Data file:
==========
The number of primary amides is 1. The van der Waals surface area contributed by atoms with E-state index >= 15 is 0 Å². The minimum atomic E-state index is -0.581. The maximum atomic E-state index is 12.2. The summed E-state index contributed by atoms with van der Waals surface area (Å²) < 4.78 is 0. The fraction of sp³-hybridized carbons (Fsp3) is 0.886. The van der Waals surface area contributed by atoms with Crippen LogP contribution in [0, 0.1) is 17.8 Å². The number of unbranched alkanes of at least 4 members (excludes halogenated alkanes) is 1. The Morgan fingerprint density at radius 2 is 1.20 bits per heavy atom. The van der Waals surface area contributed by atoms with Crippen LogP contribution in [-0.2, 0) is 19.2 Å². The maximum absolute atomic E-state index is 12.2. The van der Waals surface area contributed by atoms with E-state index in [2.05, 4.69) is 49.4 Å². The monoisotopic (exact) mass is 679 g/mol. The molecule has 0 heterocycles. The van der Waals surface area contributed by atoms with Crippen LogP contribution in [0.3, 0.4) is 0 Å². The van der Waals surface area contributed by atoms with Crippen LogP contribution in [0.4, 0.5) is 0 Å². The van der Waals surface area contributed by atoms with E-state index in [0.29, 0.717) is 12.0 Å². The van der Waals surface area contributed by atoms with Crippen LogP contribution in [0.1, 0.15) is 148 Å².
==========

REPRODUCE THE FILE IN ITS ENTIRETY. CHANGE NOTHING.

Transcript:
The number of primary amides is 1. The van der Waals surface area contributed by atoms with E-state index >= 15 is 0 Å². The minimum atomic E-state index is -0.581. The maximum atomic E-state index is 12.2. The summed E-state index contributed by atoms with van der Waals surface area (Å²) < 4.78 is 0. The fraction of sp³-hybridized carbons (Fsp3) is 0.886. The van der Waals surface area contributed by atoms with Crippen LogP contribution in [0, 0.1) is 17.8 Å². The number of unbranched alkanes of at least 4 members (excludes halogenated alkanes) is 1. The Morgan fingerprint density at radius 2 is 1.20 bits per heavy atom. The van der Waals surface area contributed by atoms with Crippen LogP contribution in [-0.2, 0) is 19.2 Å². The maximum absolute atomic E-state index is 12.2. The van der Waals surface area contributed by atoms with E-state index in [2.05, 4.69) is 49.4 Å². The monoisotopic (exact) mass is 679 g/mol. The molecule has 0 heterocycles. The van der Waals surface area contributed by atoms with Crippen LogP contribution in [0.3, 0.4) is 0 Å². The van der Waals surface area contributed by atoms with Crippen LogP contribution in [0.4, 0.5) is 0 Å². The van der Waals surface area contributed by atoms with E-state index in [0.29, 0.717) is 12.0 Å². The van der Waals surface area contributed by atoms with Crippen LogP contribution in [0.1, 0.15) is 148 Å².